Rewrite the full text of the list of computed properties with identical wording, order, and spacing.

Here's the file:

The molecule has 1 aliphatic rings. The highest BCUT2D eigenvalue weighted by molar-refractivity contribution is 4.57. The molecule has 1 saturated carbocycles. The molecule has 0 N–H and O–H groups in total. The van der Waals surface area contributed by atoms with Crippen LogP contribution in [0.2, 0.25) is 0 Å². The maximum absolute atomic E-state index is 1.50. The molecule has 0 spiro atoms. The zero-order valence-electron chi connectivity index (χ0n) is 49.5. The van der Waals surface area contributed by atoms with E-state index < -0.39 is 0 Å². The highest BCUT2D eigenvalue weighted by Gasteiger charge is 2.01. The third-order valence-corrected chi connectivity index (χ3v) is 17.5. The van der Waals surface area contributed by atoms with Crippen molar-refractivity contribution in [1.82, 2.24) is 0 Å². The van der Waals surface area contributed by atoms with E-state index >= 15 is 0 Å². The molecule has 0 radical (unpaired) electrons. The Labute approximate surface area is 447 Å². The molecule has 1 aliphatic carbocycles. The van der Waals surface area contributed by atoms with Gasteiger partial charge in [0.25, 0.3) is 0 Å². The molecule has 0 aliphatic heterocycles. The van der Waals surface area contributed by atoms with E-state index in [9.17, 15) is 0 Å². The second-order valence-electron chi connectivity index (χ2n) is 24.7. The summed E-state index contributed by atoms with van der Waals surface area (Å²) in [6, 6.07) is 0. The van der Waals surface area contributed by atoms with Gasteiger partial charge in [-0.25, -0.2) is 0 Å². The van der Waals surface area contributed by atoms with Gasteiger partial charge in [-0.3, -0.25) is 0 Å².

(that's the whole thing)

The molecule has 1 aliphatic rings. The highest BCUT2D eigenvalue weighted by molar-refractivity contribution is 4.57. The molecule has 1 saturated carbocycles. The molecule has 0 N–H and O–H groups in total. The van der Waals surface area contributed by atoms with Crippen LogP contribution in [0.2, 0.25) is 0 Å². The maximum absolute atomic E-state index is 1.50. The molecule has 0 spiro atoms. The zero-order valence-electron chi connectivity index (χ0n) is 49.5. The van der Waals surface area contributed by atoms with E-state index < -0.39 is 0 Å². The highest BCUT2D eigenvalue weighted by Gasteiger charge is 2.01. The third-order valence-corrected chi connectivity index (χ3v) is 17.5. The van der Waals surface area contributed by atoms with Crippen molar-refractivity contribution in [1.82, 2.24) is 0 Å². The van der Waals surface area contributed by atoms with E-state index >= 15 is 0 Å². The molecule has 0 radical (unpaired) electrons. The Labute approximate surface area is 447 Å². The molecule has 1 aliphatic carbocycles. The van der Waals surface area contributed by atoms with Gasteiger partial charge in [0.25, 0.3) is 0 Å². The molecule has 0 aliphatic heterocycles. The van der Waals surface area contributed by atoms with E-state index in [9.17, 15) is 0 Å². The second-order valence-electron chi connectivity index (χ2n) is 24.7. The summed E-state index contributed by atoms with van der Waals surface area (Å²) in [6, 6.07) is 0. The van der Waals surface area contributed by atoms with Gasteiger partial charge in [-0.25, -0.2) is 0 Å². The van der Waals surface area contributed by atoms with Gasteiger partial charge in [-0.3, -0.25) is 0 Å².